News Cecil Martin, former AFL star

Premier League footballers are not doing enough to help disadvantaged young people, according to the American sportsman recruited by Boris Johnson to mentor London’s teenagers.

Lucky escape for the diamond company

A SENIOR executive of De Beers, the diamond company, has recently been trying to persuade the vicar at his Surrey church to pray for peace in Angola. Every Sunday, the congregation currently prays for Botswana because some parishioners have connections with an aid project there.

Out of Russia: A frozen asset that only the rich may endure

YAKUTSK - When Pyotr Beketov seized this particular patch of permafrost - three times the size of France - with 30-odd Cossacks in 1632 he reported his dismal conquest back to the tsar: 'I shed my blood for you, Sire, and defiled my spirit and ate mare's meat and roots and fir bark and all kinds of filth.'

Russian diamond threat to De Beers

DE BEERS, the South African diamond group, has blamed unauthorised sales of Russian stones for a predicted sharp drop in rough diamond sales over the second half of the year.

De Beers protects its diamond cut

DESPITE achieving record rough diamond sales in the first six months of this year, the De Beers- controlled Central Selling Organisation has decided against boosting quotas for producer countries.

Art Market: Ascot of the antiques set: The socially aspiring Grosvenor House fair is 60 this year. Geraldine Norman reviews its troubled history

NEXT Wednesday, the Princess Royal will open the Grosvenor House Art and Antiques Fair at the lavish hotel in Park Lane from which it takes its name. It's the biggest event of the year in the British antiques trade. Dealers who take stands in the hotel ballroom like to suggest that it rivals Ascot and Henley as a magnet for the social elite.

BOOK REVIEW / Cruelty under a bright blue sky: 'Innocents in Africa' - Drury Pifer: Granta, 15.99

In 1932 two youthfully idealistic people left an America bludgeoned by the slump, and set sail for Africa. Both had struggled up from poor backgrounds. Both had fought to get educated. She was a librarian. She loved poetry and the arts. He had become a mining engineer because of an attraction for metals. A passage in Spengler's The Decline of the West expressed him, he felt. 'The early artificers, in particular the metal smiths, appeared to those around them as somehow uncanny . . . The primary trade of all is the metal trade. On this foundation arise the techniques of higher cultures.' The pair had so little money they could not meet the immigration requirements of South Africa, but a Rand engineer who admired Gus Pifer backed him.

De Beers enjoys retail boost

DE BEERS, the South African mining group, saw 1993 pre-tax profits rise 21 per cent from dollars 491m to dollars 595m on the back of rising diamond jewellery sales, Reuters reports.

God and Mammon vie in the heart of darkness: Diamonds and religion keep Kisangani alive, Richard Dowden writes from a Zaire town whose history is steeped in blood

KISANGANI is a dead town with bad dreams. I spend my nights with God but I eat with Mammon. I sleep at the Catholic mission but during the day I wander up the street to the diamond-buying office owned by De Beers. God and diamonds are the only things which generate activity in this town. I suppose the only other thing they have in common is that both are based on faith - religion and the value of diamonds are all in the mind; they have no practical use.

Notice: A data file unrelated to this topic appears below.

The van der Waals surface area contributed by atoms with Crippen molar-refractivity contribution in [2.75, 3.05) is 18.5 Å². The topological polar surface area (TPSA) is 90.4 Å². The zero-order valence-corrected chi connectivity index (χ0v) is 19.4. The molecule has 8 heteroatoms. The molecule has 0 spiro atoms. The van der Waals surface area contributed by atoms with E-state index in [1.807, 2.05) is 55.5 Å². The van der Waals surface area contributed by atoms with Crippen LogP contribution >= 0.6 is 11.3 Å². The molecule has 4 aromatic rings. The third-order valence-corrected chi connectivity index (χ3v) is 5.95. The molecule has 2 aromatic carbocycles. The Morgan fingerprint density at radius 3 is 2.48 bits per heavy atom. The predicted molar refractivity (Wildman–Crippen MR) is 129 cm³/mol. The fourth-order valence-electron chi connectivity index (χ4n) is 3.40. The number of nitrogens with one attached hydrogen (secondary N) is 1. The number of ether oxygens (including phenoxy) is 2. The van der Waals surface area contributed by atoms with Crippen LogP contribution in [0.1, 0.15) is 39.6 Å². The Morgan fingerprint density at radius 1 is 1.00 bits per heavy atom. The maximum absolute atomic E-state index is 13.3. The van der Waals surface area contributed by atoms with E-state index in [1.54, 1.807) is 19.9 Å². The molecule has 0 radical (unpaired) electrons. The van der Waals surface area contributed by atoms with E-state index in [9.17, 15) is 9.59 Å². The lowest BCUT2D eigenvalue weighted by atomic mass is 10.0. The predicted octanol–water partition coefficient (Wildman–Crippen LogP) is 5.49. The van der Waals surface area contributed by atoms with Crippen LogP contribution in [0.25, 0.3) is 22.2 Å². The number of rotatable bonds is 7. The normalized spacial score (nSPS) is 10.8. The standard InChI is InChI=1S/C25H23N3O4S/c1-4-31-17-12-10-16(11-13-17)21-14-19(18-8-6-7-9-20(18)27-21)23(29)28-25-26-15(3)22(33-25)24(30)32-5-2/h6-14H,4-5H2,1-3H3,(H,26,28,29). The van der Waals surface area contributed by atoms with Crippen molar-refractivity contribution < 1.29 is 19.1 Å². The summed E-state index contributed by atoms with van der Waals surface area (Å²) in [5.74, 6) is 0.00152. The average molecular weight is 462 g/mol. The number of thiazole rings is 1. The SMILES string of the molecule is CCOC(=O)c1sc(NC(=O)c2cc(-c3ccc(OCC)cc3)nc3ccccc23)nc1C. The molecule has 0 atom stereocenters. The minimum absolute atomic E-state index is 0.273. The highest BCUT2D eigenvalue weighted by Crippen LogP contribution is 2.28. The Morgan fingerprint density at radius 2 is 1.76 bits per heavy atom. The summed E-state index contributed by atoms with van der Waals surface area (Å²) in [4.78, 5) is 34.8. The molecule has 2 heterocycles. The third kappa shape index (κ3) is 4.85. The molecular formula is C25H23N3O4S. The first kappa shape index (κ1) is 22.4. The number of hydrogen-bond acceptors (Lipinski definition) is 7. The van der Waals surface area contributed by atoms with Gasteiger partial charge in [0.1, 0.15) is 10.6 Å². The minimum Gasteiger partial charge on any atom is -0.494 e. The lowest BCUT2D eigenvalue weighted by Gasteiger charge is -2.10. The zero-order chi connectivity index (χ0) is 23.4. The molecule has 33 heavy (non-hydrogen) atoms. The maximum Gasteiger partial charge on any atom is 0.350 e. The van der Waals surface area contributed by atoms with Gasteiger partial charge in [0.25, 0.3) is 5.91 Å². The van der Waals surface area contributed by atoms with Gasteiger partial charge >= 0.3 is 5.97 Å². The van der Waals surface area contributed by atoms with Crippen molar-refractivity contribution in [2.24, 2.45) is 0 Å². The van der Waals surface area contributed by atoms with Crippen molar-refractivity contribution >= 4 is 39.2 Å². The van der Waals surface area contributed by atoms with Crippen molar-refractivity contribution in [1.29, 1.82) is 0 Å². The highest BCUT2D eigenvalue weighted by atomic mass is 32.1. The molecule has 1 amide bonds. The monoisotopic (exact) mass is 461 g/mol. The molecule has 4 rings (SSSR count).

Commodities: Rock of ages, value changeable

THIS may be the year that you decide to buy a significant piece of jewellery for a loved one, or for yourself. But once you've made the decision to part with the money, selecting jewellery is not as straightforward as it might seem.

Profile: The beast beneath the sea: Sir Alastair Morton, abrasive Channel tunneller

SIR Alastair Morton, chief executive of Eurotunnel, the Channel tunnel operator, ought to be a heroic figure. It is, after all, largely thanks to him that Britain finds itself physically reunited with the Continent for the first time since the Ice Age. From this summer, Paris will be a mere three-hour train journey from central London and Calais a 33-minute hop from Folkestone.

Russians accused of breaking diamond agreement

THE CENTRAL Selling Organisation, the De Beers-owned group that controls nearly 90 per cent of the world's diamond sales, has accused Russia of breaching its agreement with the CSO to sell all Russia's gem quality diamonds.

Pembroke: Token gestures are heap good sense

IMI, the Birmingham metal- basher, continues to benefit from an unlikely source: casinos built on American Indian plantations. IMI has developed a flourishing business making the tokens that gamblers slot into one-armed bandits. And it spent dollars 3m buying another token company yesterday.

Cricket: Steps toward a team of many colours: Glenn Moore reports from Johannesburg as South Africa awaits its first black Test player

THE hunt is on in South Africa for the first black Test cricketer. Will it be Walter Masemola, the fast bowler from Alexandra, the Sowetan batsman Geoffrey Toyana or the Port Elizabeth all-rounder Kenneth Mahuwa?

BOOK REVIEW / Crystalline romance, or just a form of carbon?: The Last Empire - Stefan Kanfer: Hodder & Stoughton, pounds 19.99

THERE must have been a time when everybody knew a De Beers story. My grandfather has often told one about a boyhood friend who was famous in the diamond business as the only man who did De Beers down over a trade. The name was surrounded by such mystique that even without knowing anything about De Beers, this sounded like a formidable achievement.
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